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De'Anthony Thomas, RB

School: Oregon  |  Conference: PAC12
College Experience: Junior  |  Hometown: Los Angeles, CA
Height/Weight: 5-9 / 174 lbs.
Projected Ranking
OverallPositionProj. Rnd.

Player Lowdown

Combine Results
40 Yd 20 Yd 10 Yd 225 Bench Vertical jump Broad Shuttle 3-Cone Drill
4.50--08 3210'4"--
Workout Results
40 Yd 20 Yd 10 Yd 225 Bench Vertical jump Broad Shuttle 3-Cone Drill
4.392.511.5509 -10'03"4.236.94

Strengths Weaknesses

STRENGTHS: Without question, Thomas is the most electric player in the 2014 draft. He boasts remarkable elusiveness, instant acceleration and the speed to pull away from defenders to make him a legitimate threat to score each time he touches the ball. Shows good vision, locating holes and slithering through them to get into the open field. Has soft, natural hands for the reception, easily snagging passes and securing them quickly. Tougher than he looks, showing a willingness to lower his shoulder and fight through initial contact to gain as much yardage as possible. Offers the versatility to play several roles, potentially freeing up a roster spot due for other players.

WEAKNESSES: There is not an NFL offense better suited to taking advantage of Thomas' skill-set than the one he's leaving at Oregon, where wide splits, a dual-threat quarterback and up-tempo play-calling all exaggerated his talents. Does not possess the size and power to play more than a complementary role as an NFL running back. Most teams prefer a larger, tougher player at kick returner, as well. While a highly productive receiver with the Ducks, caught most of his passes on simple passes to the flats and quick screens and therefore while certainly possessing the quickness and balance to ultimately gain separation as a receiver, Thomas is a raw route-runner. Thomas' production and durability dropped each of his three seasons at Oregon...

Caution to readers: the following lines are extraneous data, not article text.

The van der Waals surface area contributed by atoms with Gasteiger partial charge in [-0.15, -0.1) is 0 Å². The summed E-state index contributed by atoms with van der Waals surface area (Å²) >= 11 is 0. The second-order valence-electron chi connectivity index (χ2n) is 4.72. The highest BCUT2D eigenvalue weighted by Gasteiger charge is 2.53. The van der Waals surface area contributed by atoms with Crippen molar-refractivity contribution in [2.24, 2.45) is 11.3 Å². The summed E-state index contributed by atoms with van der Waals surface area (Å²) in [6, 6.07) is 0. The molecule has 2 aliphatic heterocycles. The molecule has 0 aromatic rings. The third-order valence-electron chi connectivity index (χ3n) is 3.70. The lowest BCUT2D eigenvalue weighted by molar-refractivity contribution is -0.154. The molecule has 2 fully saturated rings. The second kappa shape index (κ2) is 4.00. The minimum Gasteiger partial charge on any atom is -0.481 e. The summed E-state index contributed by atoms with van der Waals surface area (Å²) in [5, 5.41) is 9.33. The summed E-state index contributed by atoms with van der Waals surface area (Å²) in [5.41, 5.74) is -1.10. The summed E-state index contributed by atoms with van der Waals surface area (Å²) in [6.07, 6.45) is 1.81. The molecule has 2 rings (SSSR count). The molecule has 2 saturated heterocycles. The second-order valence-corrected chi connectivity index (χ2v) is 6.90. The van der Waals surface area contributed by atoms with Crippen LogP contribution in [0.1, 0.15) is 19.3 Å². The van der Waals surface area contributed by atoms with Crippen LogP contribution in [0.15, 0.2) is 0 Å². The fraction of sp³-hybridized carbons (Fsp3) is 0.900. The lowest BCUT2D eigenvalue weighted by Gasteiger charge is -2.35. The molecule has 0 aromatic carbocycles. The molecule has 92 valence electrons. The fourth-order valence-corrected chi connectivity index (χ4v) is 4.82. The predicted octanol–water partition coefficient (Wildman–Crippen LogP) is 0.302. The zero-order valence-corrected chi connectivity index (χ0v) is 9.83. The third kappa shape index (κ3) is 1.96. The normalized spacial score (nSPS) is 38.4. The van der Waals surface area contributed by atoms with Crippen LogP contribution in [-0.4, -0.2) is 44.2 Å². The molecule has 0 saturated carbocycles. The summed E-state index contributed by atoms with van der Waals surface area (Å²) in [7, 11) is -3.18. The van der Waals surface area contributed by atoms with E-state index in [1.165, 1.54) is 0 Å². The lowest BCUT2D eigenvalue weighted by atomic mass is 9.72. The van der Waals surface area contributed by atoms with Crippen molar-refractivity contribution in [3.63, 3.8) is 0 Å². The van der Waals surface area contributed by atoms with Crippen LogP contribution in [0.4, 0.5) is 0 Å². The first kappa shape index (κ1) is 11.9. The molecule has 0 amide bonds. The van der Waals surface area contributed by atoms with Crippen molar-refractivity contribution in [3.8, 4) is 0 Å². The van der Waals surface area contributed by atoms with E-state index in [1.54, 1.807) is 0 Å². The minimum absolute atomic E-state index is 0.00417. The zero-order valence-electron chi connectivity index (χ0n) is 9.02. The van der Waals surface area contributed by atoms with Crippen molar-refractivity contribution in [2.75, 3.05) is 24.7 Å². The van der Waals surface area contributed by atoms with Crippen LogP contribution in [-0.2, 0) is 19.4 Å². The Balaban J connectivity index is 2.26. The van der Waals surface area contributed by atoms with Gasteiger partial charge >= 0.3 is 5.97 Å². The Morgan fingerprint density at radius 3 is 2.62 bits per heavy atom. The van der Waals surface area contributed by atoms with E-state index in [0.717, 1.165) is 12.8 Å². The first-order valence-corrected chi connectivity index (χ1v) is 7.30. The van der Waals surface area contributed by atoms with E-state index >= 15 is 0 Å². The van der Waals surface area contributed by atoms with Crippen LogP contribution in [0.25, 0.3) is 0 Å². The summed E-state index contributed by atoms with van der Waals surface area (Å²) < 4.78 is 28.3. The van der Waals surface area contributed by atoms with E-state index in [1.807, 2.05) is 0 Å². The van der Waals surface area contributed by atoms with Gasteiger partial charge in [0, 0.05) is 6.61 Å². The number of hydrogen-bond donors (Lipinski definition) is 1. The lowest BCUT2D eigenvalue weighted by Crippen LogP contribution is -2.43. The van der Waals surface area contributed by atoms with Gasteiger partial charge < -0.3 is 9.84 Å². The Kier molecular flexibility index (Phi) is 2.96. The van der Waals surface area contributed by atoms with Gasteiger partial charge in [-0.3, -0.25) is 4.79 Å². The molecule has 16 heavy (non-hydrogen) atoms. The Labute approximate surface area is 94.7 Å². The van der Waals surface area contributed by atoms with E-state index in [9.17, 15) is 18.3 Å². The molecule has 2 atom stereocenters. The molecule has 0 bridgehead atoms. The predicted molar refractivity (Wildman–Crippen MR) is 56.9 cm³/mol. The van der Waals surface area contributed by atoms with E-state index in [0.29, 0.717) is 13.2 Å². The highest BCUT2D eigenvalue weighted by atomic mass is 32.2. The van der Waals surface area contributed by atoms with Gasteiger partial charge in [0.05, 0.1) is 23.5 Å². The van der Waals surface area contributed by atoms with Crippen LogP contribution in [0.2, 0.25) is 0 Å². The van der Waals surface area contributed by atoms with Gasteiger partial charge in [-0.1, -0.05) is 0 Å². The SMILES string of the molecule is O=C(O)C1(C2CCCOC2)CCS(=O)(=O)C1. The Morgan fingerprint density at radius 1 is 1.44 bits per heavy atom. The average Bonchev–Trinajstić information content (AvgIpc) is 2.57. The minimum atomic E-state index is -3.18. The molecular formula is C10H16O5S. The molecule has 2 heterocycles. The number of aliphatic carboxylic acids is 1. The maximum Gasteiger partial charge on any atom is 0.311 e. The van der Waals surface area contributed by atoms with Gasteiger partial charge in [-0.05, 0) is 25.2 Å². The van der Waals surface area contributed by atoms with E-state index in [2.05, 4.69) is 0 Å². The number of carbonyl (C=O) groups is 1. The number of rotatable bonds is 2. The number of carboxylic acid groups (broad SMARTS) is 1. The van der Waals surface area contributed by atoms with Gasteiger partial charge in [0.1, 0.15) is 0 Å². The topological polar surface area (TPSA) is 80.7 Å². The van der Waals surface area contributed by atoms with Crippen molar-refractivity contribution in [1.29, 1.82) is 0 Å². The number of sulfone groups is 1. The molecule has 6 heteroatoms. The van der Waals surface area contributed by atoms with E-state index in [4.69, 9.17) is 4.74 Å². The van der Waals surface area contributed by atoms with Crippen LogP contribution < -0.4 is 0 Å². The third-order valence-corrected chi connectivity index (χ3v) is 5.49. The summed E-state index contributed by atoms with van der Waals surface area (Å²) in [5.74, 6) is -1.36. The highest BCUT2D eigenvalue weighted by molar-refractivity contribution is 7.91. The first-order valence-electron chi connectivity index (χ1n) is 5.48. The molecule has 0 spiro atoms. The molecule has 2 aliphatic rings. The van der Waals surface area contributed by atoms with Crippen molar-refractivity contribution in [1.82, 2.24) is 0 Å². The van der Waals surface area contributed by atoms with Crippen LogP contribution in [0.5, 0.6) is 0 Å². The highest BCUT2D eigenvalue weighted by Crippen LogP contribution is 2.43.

COMPARES TO: Tavon Austin, St. Louis Rams - Thomas possesses a stouter frame and obviously more experience at running back than Austin had while at West Virginia and therefore could be viewed as even more versatile than last year's No. 8 overall pick. While boasting soft, reliable hands, he's also much more of a project as a route-runner than Austin, who, recorded "just" 418 yards receiving as a rookie... Early in their respect careers, expect both to make their biggest contributions as returners. Given the decreasing role of returners in today's NFL, it begs the old sports car analogy. They're flashy but how practical are they and will their amount of use ever match the high price tag?

--Rob Rang

Player Overview

Rated by some recruiting services as the elite prospect in the prep ranks when he signed with the Ducks, Thomas quickly proved worthy of the praise, earning First Team all-conference honors as a kick returner and Co-Offensive Freshman of the Year accolades with an eye-popping 2,235 all-purpose yards and seven touchdowns. His serpent-like quickness, fluidity and acceleration was especially clear during Oregon's Rose Bowl win over Wisconsin when Thomas, affectionately known as "DAT" racked up 314 all-purpose yards. The majority of those yards came on his only two rushing attempts of the contest, when he raced 91 yards and 64 yards for touchdowns.